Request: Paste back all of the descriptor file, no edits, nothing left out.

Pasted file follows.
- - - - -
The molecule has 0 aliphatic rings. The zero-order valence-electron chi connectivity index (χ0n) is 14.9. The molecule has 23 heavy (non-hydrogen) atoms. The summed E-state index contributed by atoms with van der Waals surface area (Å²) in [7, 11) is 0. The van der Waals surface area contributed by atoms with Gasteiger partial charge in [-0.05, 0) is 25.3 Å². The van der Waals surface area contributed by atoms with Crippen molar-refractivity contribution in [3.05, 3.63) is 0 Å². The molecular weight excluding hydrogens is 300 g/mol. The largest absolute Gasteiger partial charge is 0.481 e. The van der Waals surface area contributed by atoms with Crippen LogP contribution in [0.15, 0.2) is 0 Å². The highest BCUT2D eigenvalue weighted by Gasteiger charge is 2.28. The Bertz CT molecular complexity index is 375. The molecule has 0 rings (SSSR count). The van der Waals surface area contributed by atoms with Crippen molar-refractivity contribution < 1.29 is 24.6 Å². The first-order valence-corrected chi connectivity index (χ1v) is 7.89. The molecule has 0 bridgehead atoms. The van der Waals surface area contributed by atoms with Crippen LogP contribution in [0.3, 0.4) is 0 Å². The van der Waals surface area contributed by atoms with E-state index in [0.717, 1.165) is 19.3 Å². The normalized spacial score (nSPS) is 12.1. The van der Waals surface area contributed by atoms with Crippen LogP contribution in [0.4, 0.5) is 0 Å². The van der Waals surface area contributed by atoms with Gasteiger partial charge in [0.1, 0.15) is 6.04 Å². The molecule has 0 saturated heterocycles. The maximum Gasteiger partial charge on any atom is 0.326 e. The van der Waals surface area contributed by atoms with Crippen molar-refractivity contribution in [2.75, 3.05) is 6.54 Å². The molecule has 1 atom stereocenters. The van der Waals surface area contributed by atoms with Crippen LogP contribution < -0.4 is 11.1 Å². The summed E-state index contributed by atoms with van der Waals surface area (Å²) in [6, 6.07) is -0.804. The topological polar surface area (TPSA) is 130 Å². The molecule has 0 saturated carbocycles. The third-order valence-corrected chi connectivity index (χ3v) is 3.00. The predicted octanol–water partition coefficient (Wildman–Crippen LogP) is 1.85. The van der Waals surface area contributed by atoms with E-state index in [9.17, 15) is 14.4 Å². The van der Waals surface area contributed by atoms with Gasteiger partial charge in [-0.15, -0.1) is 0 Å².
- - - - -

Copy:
The molecule has 0 aliphatic rings. The zero-order valence-electron chi connectivity index (χ0n) is 14.9. The molecule has 23 heavy (non-hydrogen) atoms. The summed E-state index contributed by atoms with van der Waals surface area (Å²) in [7, 11) is 0. The van der Waals surface area contributed by atoms with Gasteiger partial charge in [-0.05, 0) is 25.3 Å². The van der Waals surface area contributed by atoms with Crippen molar-refractivity contribution in [3.05, 3.63) is 0 Å². The molecular weight excluding hydrogens is 300 g/mol. The largest absolute Gasteiger partial charge is 0.481 e. The van der Waals surface area contributed by atoms with Crippen LogP contribution in [0.15, 0.2) is 0 Å². The highest BCUT2D eigenvalue weighted by Gasteiger charge is 2.28. The Bertz CT molecular complexity index is 375. The molecule has 0 rings (SSSR count). The van der Waals surface area contributed by atoms with Crippen molar-refractivity contribution < 1.29 is 24.6 Å². The first-order valence-corrected chi connectivity index (χ1v) is 7.89. The molecule has 0 bridgehead atoms. The van der Waals surface area contributed by atoms with Crippen LogP contribution in [0.3, 0.4) is 0 Å². The van der Waals surface area contributed by atoms with E-state index in [0.717, 1.165) is 19.3 Å². The normalized spacial score (nSPS) is 12.1. The van der Waals surface area contributed by atoms with Crippen LogP contribution in [0.4, 0.5) is 0 Å². The van der Waals surface area contributed by atoms with Gasteiger partial charge in [0.1, 0.15) is 6.04 Å². The molecule has 0 saturated heterocycles. The maximum Gasteiger partial charge on any atom is 0.326 e. The van der Waals surface area contributed by atoms with Crippen molar-refractivity contribution in [2.75, 3.05) is 6.54 Å². The molecule has 1 atom stereocenters. The van der Waals surface area contributed by atoms with Crippen LogP contribution < -0.4 is 11.1 Å². The summed E-state index contributed by atoms with van der Waals surface area (Å²) in [6, 6.07) is -0.804. The topological polar surface area (TPSA) is 130 Å². The molecule has 0 saturated carbocycles. The third-order valence-corrected chi connectivity index (χ3v) is 3.00. The predicted octanol–water partition coefficient (Wildman–Crippen LogP) is 1.85. The van der Waals surface area contributed by atoms with E-state index in [9.17, 15) is 14.4 Å². The van der Waals surface area contributed by atoms with Gasteiger partial charge in [-0.15, -0.1) is 0 Å².